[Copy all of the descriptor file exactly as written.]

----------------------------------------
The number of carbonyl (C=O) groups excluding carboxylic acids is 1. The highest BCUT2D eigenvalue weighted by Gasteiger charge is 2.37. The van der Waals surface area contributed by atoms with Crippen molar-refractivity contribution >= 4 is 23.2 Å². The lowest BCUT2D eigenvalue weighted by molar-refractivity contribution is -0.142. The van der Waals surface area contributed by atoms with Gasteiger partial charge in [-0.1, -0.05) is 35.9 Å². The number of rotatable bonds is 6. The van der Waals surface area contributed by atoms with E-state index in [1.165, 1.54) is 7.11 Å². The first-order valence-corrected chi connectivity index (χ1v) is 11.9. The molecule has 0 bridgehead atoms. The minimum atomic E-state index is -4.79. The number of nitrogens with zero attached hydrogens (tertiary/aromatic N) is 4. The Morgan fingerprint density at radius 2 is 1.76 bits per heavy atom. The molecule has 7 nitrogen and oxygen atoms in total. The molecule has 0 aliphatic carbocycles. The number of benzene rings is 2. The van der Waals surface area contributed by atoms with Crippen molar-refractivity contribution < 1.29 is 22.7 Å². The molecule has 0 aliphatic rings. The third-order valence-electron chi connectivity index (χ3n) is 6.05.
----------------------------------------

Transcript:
The number of carbonyl (C=O) groups excluding carboxylic acids is 1. The highest BCUT2D eigenvalue weighted by Gasteiger charge is 2.37. The van der Waals surface area contributed by atoms with Crippen molar-refractivity contribution >= 4 is 23.2 Å². The lowest BCUT2D eigenvalue weighted by molar-refractivity contribution is -0.142. The van der Waals surface area contributed by atoms with Gasteiger partial charge in [-0.1, -0.05) is 35.9 Å². The number of rotatable bonds is 6. The van der Waals surface area contributed by atoms with E-state index in [1.165, 1.54) is 7.11 Å². The first-order valence-corrected chi connectivity index (χ1v) is 11.9. The molecule has 0 bridgehead atoms. The minimum atomic E-state index is -4.79. The number of nitrogens with zero attached hydrogens (tertiary/aromatic N) is 4. The Morgan fingerprint density at radius 2 is 1.76 bits per heavy atom. The molecule has 7 nitrogen and oxygen atoms in total. The molecule has 0 aliphatic carbocycles. The number of benzene rings is 2. The van der Waals surface area contributed by atoms with Crippen molar-refractivity contribution < 1.29 is 22.7 Å². The molecule has 0 aliphatic rings. The third-order valence-electron chi connectivity index (χ3n) is 6.05.